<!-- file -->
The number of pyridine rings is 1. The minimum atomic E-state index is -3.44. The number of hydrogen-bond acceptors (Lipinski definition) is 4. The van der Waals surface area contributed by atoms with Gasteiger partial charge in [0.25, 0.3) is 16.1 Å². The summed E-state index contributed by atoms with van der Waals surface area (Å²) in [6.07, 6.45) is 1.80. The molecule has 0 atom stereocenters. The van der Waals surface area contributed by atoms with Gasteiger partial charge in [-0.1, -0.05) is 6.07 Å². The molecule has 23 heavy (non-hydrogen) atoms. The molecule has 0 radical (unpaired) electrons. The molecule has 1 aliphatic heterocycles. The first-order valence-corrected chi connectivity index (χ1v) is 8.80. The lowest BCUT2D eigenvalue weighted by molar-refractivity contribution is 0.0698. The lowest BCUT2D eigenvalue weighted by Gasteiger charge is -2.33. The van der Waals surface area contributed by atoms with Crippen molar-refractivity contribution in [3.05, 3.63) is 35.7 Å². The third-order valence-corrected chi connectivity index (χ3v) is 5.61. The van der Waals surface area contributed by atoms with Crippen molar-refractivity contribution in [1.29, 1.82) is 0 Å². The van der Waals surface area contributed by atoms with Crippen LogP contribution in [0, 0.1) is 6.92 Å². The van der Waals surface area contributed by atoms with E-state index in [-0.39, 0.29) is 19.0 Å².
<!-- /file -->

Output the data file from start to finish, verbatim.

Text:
The number of pyridine rings is 1. The minimum atomic E-state index is -3.44. The number of hydrogen-bond acceptors (Lipinski definition) is 4. The van der Waals surface area contributed by atoms with Gasteiger partial charge in [0.25, 0.3) is 16.1 Å². The summed E-state index contributed by atoms with van der Waals surface area (Å²) in [6.07, 6.45) is 1.80. The molecule has 0 atom stereocenters. The van der Waals surface area contributed by atoms with Gasteiger partial charge in [-0.1, -0.05) is 6.07 Å². The molecule has 23 heavy (non-hydrogen) atoms. The molecule has 0 radical (unpaired) electrons. The molecule has 1 aliphatic heterocycles. The first-order valence-corrected chi connectivity index (χ1v) is 8.80. The lowest BCUT2D eigenvalue weighted by molar-refractivity contribution is 0.0698. The lowest BCUT2D eigenvalue weighted by Gasteiger charge is -2.33. The van der Waals surface area contributed by atoms with Crippen molar-refractivity contribution in [3.05, 3.63) is 35.7 Å². The third-order valence-corrected chi connectivity index (χ3v) is 5.61. The van der Waals surface area contributed by atoms with Crippen molar-refractivity contribution in [1.29, 1.82) is 0 Å². The van der Waals surface area contributed by atoms with Crippen LogP contribution in [0, 0.1) is 6.92 Å². The van der Waals surface area contributed by atoms with E-state index in [-0.39, 0.29) is 19.0 Å².